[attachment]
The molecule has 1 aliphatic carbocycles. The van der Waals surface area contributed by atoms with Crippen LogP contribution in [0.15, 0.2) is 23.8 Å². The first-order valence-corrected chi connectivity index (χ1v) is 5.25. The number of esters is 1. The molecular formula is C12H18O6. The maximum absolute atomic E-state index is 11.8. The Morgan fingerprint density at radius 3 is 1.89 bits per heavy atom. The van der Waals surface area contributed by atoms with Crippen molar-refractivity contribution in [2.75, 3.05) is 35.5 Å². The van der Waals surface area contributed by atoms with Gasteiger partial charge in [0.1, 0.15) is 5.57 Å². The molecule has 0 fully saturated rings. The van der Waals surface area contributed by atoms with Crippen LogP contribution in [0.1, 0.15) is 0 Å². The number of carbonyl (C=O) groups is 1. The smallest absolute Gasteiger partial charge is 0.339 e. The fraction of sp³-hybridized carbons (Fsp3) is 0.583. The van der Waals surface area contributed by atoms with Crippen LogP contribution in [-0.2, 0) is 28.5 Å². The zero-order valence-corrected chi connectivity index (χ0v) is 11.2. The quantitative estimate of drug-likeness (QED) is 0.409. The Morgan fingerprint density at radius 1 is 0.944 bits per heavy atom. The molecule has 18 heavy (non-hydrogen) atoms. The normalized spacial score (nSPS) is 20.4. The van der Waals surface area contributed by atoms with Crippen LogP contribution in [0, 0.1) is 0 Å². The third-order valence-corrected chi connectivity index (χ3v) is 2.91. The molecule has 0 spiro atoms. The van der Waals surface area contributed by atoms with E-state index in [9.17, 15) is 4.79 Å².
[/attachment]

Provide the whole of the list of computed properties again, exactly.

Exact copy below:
The molecule has 1 aliphatic carbocycles. The van der Waals surface area contributed by atoms with Crippen LogP contribution in [0.15, 0.2) is 23.8 Å². The first-order valence-corrected chi connectivity index (χ1v) is 5.25. The number of esters is 1. The molecular formula is C12H18O6. The maximum absolute atomic E-state index is 11.8. The Morgan fingerprint density at radius 3 is 1.89 bits per heavy atom. The van der Waals surface area contributed by atoms with Crippen molar-refractivity contribution in [2.75, 3.05) is 35.5 Å². The van der Waals surface area contributed by atoms with Gasteiger partial charge in [0.1, 0.15) is 5.57 Å². The molecule has 0 fully saturated rings. The van der Waals surface area contributed by atoms with Crippen LogP contribution in [0.1, 0.15) is 0 Å². The number of carbonyl (C=O) groups is 1. The smallest absolute Gasteiger partial charge is 0.339 e. The fraction of sp³-hybridized carbons (Fsp3) is 0.583. The van der Waals surface area contributed by atoms with Crippen LogP contribution in [-0.2, 0) is 28.5 Å². The zero-order valence-corrected chi connectivity index (χ0v) is 11.2. The quantitative estimate of drug-likeness (QED) is 0.409. The Morgan fingerprint density at radius 1 is 0.944 bits per heavy atom. The molecule has 18 heavy (non-hydrogen) atoms. The normalized spacial score (nSPS) is 20.4. The van der Waals surface area contributed by atoms with Crippen LogP contribution in [0, 0.1) is 0 Å². The third-order valence-corrected chi connectivity index (χ3v) is 2.91. The molecule has 0 spiro atoms. The van der Waals surface area contributed by atoms with E-state index in [9.17, 15) is 4.79 Å².